HARRISBURG — Legislation that would end Pennsylvania’s ban on the use of radar for speed enforcement by local police officers is awaiting a final vote in the state House, the closest the proposal has come to passing in that chamber.
Legislation to OK local police to use radar — state police have been allowed to use radar for speed enforcement for 50 years — has passed in the state Senate previously, most recently in 2019. That year, the state Senate approved a local radar bill by a vote of 49-1. The measure was never put up for a vote before the full House.
In March though, the House transportation committee unanimously approved House Bill 606 — which would allow local police to use radar and would also give state police the freedom to use radar for speed enforcement while the patrol car is moving.
While the committee was unanimous in approving the bill, some lawmakers balked at the move to give police the ability to use radar while the patrol car is in motion. Under current law, state police troopers can only use radar while the police vehicle is stationary.
The proposal to allow local police to use radar for speed enforcement has been championed by the Pennsylvania State Mayors’ Association, whose members argue that the change is needed to make it safer and easier for local police to conduct speed enforcement in areas where it’s difficult to monitor for speeders with other technology.
Pennsylvania is the only state that bars local police from using radar. Other states also allow police to use radar while in motion, said state Rep. Mike Carroll, R-Luzerne County.
House leaders have not committed to holding a final vote on the legislation.
“Discussions are still ongoing” about when or whether to vote on the bill, said Jason Gottesman, a spokesman for House Majority Leader Kerry Benninghoff, R-Centre County.
State Sen. Wayne Langerholc, R-Cambria County, the chairman of the Senate transportation committee, said he supports giving local police the ability to use radar for speed enforcement. He also doesn’t object to allowing state police to use radar while the patrol car is moving, he said.
“We’ll take a look at it” if the House passes the legislation, Langerholc said.
Critics have long argued that giving local police the right to use radar is unfair because there’s not enough oversight of the speed limits set by local municipalities.
James Sikorski Jr., Pennsylvania Advocate for the National Motorists Association, also objected to the fact that the legislation would allow police to write tickets for motorists exceeding the speed limit by as little as 6 mph.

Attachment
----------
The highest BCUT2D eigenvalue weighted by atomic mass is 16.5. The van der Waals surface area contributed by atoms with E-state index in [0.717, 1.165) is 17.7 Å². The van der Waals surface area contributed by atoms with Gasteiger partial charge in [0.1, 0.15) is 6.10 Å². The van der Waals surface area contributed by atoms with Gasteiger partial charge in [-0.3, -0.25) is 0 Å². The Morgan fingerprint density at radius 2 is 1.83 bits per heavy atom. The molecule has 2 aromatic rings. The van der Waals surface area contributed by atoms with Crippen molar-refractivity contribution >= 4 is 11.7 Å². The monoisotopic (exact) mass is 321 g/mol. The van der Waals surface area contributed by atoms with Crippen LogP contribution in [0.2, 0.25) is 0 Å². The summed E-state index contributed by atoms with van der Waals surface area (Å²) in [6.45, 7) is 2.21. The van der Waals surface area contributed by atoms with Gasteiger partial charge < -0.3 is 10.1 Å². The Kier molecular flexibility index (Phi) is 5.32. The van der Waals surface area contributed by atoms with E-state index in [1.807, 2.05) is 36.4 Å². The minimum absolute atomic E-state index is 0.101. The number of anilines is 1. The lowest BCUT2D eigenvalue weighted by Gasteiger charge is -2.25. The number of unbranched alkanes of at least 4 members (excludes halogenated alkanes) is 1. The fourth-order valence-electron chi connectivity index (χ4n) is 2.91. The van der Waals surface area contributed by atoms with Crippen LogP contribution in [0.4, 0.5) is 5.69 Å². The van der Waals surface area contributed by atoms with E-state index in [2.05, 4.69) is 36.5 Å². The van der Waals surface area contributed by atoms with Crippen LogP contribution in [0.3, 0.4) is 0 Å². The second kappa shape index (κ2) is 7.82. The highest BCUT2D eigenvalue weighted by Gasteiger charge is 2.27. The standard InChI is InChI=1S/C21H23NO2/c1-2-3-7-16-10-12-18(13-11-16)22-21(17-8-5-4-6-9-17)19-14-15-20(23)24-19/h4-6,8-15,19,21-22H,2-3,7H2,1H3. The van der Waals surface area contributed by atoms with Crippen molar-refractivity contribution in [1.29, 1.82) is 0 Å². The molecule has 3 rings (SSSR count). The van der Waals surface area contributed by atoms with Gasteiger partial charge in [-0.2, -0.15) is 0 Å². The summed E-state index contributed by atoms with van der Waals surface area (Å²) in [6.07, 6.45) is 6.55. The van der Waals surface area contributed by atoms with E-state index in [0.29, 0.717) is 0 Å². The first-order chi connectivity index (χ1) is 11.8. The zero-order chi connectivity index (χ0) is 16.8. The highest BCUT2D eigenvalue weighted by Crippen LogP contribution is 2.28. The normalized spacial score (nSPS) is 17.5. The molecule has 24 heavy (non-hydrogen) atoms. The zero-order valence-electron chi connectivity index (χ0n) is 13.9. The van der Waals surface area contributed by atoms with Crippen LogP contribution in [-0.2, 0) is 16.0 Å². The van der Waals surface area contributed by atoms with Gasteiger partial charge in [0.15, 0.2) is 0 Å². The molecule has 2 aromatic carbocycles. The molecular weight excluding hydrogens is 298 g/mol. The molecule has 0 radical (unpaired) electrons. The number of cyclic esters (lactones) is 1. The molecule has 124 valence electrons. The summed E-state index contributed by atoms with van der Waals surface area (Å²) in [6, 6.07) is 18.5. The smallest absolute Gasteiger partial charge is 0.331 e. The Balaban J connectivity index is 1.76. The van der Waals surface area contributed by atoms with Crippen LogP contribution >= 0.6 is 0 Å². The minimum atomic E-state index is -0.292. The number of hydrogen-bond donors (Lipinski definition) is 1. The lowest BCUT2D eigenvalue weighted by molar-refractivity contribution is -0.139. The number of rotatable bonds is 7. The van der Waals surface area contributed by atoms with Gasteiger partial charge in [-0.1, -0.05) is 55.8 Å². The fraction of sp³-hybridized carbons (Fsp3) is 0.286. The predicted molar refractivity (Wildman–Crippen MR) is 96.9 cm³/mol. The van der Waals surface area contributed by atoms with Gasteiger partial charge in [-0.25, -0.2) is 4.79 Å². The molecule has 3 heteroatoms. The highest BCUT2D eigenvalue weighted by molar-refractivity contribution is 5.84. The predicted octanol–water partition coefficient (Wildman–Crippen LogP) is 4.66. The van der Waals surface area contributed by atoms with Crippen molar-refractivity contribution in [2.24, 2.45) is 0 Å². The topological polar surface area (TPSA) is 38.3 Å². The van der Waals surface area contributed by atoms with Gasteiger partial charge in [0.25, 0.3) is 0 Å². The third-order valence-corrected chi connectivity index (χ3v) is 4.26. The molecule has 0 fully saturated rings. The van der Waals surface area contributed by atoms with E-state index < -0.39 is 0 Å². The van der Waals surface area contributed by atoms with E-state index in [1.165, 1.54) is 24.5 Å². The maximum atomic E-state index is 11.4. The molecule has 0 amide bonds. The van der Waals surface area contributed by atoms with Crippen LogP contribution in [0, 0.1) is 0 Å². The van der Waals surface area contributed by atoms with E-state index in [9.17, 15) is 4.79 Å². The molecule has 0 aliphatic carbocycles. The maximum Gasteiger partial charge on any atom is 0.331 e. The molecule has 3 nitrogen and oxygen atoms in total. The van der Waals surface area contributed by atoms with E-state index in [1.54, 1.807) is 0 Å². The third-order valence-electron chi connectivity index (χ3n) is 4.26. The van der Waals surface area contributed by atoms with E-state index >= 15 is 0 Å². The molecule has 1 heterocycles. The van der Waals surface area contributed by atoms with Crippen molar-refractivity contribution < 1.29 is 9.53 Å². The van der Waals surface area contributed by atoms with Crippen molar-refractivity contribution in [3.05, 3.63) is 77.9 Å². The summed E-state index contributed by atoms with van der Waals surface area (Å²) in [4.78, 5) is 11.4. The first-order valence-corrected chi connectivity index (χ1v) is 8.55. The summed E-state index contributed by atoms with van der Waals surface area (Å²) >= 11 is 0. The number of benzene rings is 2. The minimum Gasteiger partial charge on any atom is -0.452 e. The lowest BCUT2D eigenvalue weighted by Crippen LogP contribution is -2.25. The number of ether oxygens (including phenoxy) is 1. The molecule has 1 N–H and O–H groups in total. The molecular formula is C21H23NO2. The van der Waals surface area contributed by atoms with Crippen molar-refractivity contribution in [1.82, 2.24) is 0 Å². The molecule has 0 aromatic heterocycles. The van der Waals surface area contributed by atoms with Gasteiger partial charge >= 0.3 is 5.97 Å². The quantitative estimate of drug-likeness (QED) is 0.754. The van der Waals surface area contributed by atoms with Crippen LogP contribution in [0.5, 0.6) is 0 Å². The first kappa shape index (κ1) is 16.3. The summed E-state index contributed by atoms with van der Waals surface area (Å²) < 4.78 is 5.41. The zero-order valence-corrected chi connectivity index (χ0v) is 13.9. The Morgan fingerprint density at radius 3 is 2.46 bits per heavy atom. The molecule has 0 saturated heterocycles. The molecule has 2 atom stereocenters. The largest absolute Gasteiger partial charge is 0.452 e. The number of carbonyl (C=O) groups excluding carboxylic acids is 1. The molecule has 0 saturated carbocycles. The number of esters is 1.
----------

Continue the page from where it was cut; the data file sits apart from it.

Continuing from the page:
The move to allow state police to use radar while moving only makes the proposal worse, he said.
“Moving radar is quite complex and the possibility of getting inaccurate readings is surely there. This has nothing to do with the stated purpose of the bill and the committee is hoping to sneak it in without notice,” he said. “I want to emphasize that right now, Pennsylvania police can issue speeding tickets. There is no need for more devices."
His group is urging people to notify their lawmakers that they should oppose the legislation. On the other hand, the mayors’ association is urging its members to contact state lawmakers to support it, said Joe McGranaghan, Shamokin Dam Borough mayor and vice president for the North Central Region for the state mayors association.
Considering that Pennsylvania is the only state that bars local police from using radar, “the problems they bring up aren’t problems in other states,” McGranaghan said.
House Bill 606 would require local municipalities to pass a local ordinance before allowing police to use radar. It also requires a 90-day period in which police can only give warnings, it requires police officers undergo training before they use radar and the law would bar local governments from using speeding tickets to generate more than 10 percent of the municipality’s revenue.
“You can’t use it to balance your budget,” McGranaghan said. “There are plenty of safeguards. It seems like a no-brainer,” he said.
At the committee meeting, lawmakers said the Pennsylvania State Troopers Association had thrown its support behind the measure because of that change.
State Rep. Doyle Heffley, R-Carbon County, said he feared the move to give state police the freedom to use radar while moving would “kill the bill” and said that there hadn’t been enough conversation about that change.
“We’re going to get tremendous blowback” over the proposal to allow state police to use radar while moving, he said, adding later that he supports the move to allow local police to use radar. The legislation would only allow local police to use radar while parked.
“What our local police need is radar so they can keep school zones and 25-mile zones that go through communities safe, and we’re just loading this up with things that are going to kill the bill,” he said.